Lesson learned: this is a very common mistake when you are new to music production. That is why my best tip for beginners is to always put on less reverb than you think you need.

6. No Presets/Templates

To provide control and structure you should have dedicated folders and storage locations outside of Cubase, Logic Pro, etc.

But it is equally important to have a certain set of routines inside your DAW. 

Structure outside your DAW helps your workstation work faster.

Having structure inside the DAW helps you work faster. 

You and your computer should be in perfect harmony.

The longer you produce music, the more obsessed you will become with this. In my experience, at least. 

Here are some benefits for you if you take your time to create presets:

  • You will save time, not having to load instruments, putting on effects and setting up other VST plugins. 
  • If you are working on an album, movies, series, etc., a preset will help you get the sound right on every track/song you make.
  • Speed up your overall workflow. An awesome idea can slip just as fast has it arrived. By having dedicated templates/presets, you might be able to record it before it is too late.

Lesson learned: To speed up your overall workflow, create templates/presets that represent different sessions like chamber orchestra setups, rock band setups, hip hop essentials, etc.

You should add different effects, EQs, audio engines, etc., into the template as well.

7. Poor use of the VST Effects Plugins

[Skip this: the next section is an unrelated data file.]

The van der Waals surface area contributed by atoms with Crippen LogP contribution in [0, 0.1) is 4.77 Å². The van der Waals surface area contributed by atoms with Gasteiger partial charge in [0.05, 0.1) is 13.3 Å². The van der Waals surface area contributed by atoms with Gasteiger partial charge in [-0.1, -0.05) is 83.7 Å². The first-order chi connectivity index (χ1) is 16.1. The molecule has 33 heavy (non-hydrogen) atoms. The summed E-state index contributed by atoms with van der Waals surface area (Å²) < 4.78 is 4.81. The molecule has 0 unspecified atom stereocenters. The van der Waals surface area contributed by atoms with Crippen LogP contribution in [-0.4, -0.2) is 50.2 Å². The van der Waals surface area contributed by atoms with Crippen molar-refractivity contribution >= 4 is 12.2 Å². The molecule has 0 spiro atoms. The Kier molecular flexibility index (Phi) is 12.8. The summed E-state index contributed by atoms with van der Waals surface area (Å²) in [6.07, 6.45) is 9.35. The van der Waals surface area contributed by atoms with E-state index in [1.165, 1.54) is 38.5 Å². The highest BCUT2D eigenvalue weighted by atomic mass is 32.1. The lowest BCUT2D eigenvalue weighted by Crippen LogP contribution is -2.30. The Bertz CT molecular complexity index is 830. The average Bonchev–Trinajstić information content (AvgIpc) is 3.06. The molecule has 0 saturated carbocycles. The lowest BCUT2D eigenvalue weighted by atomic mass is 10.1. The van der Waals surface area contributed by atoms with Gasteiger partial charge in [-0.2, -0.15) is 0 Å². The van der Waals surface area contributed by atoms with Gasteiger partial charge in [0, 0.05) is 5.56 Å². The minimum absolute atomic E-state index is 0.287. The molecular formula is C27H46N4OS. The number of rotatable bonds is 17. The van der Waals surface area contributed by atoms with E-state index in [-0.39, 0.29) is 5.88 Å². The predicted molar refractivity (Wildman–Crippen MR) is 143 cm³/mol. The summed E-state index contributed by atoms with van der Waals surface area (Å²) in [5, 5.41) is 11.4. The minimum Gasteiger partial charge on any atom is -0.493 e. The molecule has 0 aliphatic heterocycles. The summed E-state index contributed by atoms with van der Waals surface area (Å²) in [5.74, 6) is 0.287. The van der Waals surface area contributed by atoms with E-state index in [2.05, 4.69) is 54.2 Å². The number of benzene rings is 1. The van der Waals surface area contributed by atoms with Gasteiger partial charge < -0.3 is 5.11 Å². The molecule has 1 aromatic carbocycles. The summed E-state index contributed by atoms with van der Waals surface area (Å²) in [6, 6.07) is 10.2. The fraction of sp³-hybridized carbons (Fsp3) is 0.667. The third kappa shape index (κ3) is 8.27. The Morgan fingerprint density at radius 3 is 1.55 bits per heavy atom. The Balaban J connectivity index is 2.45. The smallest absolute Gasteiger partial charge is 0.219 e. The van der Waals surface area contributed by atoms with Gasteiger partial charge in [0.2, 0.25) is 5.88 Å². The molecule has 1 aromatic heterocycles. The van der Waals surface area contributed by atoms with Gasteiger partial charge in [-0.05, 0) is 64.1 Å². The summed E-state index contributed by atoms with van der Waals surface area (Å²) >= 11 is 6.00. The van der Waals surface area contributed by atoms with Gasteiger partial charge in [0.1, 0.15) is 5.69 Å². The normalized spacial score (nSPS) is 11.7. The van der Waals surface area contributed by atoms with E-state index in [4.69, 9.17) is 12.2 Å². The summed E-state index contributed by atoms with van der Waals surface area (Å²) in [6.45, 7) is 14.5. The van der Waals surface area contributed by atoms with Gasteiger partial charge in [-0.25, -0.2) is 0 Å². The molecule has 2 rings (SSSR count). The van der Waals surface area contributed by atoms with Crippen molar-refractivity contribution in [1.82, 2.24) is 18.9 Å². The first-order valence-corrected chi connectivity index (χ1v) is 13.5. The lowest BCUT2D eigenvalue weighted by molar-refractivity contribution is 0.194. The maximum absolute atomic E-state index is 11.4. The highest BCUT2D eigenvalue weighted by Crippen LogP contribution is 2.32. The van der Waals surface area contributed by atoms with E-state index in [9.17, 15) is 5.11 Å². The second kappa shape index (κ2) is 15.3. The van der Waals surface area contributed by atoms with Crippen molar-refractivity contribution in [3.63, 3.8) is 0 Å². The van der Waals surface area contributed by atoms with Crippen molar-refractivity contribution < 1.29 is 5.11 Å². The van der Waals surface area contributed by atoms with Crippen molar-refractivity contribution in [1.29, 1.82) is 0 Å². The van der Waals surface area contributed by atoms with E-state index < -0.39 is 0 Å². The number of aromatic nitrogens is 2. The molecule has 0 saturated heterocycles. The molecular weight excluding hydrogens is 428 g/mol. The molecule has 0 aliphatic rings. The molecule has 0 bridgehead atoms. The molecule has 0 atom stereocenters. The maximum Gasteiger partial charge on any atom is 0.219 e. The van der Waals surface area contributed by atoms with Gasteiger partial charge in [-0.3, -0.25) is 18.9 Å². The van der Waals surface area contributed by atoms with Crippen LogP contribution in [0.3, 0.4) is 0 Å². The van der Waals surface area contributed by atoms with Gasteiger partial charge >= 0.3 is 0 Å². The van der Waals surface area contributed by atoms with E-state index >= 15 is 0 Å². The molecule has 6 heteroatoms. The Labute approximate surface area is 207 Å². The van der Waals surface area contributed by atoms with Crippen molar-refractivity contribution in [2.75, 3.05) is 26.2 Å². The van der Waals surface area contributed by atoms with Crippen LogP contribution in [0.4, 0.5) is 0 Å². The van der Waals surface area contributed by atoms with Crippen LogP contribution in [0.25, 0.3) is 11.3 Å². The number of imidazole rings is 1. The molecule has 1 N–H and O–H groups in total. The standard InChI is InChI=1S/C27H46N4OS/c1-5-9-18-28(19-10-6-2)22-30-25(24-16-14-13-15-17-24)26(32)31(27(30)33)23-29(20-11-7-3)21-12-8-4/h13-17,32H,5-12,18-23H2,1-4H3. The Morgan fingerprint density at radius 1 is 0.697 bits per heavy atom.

When you open your DAW, you have probably noticed that you have different plugins for Compression, reverb, delay, EQ, and so on. 

Those are VST effects, and they are there to be used.

For example, my mixes, in general, sounded very flat and weak back in the days. And when I tried to do something about this, the mix overloaded or felt very unnatural.

Do you see what happened? Either I did nothing at all to the mix, or I tweaked it so much that it became a little too much.

That is why I recommend you to understand why and how to use reverb, compression and other effect plugins.

And remember; not too much, not too little.

Lesson learned: Most compressors, reverbs and more have stored presets you can play around with. This is the easiest way to a decent sound.

And it is a great way of learning how the different settings work.

If you want to learn more about VST Effects and MIDI, check out this helpful post that I have written.

8. Poor use of the VST MIDI Effects

If you are new to music production, it may seem like I just repeated myself here. 

But I didn’t. 

VST MIDI Effects is not quite the same as VST effects. The MIDI effects are the controllers that enable different actions you could do with an instrument: automation, expression, vibrato, legato, etc.

During my first year of music production, I don’t think I even knew how to even quantize my notes.

When you adjust the faders while you play, the sound will be affected by whatever behavior you are applying. 

That means if you have cello sample, adjusting the vibrato while you play will make it feel more organic and human. 

In other words, emulating the cello so it sounds so realistic as possible. 

If your midi-keyboard has faders, make sure you use them! If your keyboard lack faders, you must check out Palette Gear, my absolute favorite midi controller.

The prices fluctuate all the time, so check out the current price on Amazon.